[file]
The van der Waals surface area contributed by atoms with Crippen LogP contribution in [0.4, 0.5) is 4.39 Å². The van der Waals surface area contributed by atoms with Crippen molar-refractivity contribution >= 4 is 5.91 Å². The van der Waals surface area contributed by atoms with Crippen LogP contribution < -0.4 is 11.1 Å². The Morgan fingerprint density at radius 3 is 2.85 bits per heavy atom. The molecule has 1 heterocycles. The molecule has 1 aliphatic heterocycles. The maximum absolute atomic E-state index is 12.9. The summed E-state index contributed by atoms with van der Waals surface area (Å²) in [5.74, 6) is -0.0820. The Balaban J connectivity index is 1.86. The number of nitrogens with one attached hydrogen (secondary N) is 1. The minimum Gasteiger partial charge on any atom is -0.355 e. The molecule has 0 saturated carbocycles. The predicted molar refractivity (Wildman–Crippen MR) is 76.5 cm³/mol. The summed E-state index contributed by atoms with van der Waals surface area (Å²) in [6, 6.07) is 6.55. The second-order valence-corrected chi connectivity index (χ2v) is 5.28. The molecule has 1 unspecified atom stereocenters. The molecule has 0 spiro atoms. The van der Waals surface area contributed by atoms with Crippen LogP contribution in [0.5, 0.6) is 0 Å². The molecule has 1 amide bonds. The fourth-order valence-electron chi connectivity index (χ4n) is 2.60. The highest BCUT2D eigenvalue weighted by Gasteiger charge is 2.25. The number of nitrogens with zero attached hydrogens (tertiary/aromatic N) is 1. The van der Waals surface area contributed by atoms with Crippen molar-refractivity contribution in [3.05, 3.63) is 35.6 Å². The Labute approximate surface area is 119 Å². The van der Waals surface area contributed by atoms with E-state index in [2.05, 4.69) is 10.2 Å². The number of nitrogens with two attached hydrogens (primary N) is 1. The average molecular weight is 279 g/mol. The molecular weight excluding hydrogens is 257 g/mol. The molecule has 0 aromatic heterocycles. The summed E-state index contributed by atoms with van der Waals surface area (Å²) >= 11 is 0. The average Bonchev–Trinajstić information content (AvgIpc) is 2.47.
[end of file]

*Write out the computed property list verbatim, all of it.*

The van der Waals surface area contributed by atoms with Crippen LogP contribution in [0.4, 0.5) is 4.39 Å². The van der Waals surface area contributed by atoms with Crippen molar-refractivity contribution >= 4 is 5.91 Å². The van der Waals surface area contributed by atoms with Crippen LogP contribution < -0.4 is 11.1 Å². The Morgan fingerprint density at radius 3 is 2.85 bits per heavy atom. The molecule has 1 heterocycles. The molecule has 1 aliphatic heterocycles. The maximum absolute atomic E-state index is 12.9. The summed E-state index contributed by atoms with van der Waals surface area (Å²) in [5.74, 6) is -0.0820. The Balaban J connectivity index is 1.86. The number of nitrogens with one attached hydrogen (secondary N) is 1. The minimum Gasteiger partial charge on any atom is -0.355 e. The molecule has 0 saturated carbocycles. The predicted molar refractivity (Wildman–Crippen MR) is 76.5 cm³/mol. The summed E-state index contributed by atoms with van der Waals surface area (Å²) in [6, 6.07) is 6.55. The second-order valence-corrected chi connectivity index (χ2v) is 5.28. The molecule has 1 unspecified atom stereocenters. The molecule has 0 spiro atoms. The van der Waals surface area contributed by atoms with Crippen LogP contribution in [0.5, 0.6) is 0 Å². The molecule has 1 amide bonds. The fourth-order valence-electron chi connectivity index (χ4n) is 2.60. The highest BCUT2D eigenvalue weighted by Gasteiger charge is 2.25. The number of nitrogens with zero attached hydrogens (tertiary/aromatic N) is 1. The van der Waals surface area contributed by atoms with Crippen molar-refractivity contribution in [3.05, 3.63) is 35.6 Å². The Labute approximate surface area is 119 Å². The van der Waals surface area contributed by atoms with E-state index in [2.05, 4.69) is 10.2 Å². The number of nitrogens with two attached hydrogens (primary N) is 1. The average molecular weight is 279 g/mol. The molecular weight excluding hydrogens is 257 g/mol. The molecule has 0 aromatic heterocycles. The summed E-state index contributed by atoms with van der Waals surface area (Å²) >= 11 is 0. The average Bonchev–Trinajstić information content (AvgIpc) is 2.47.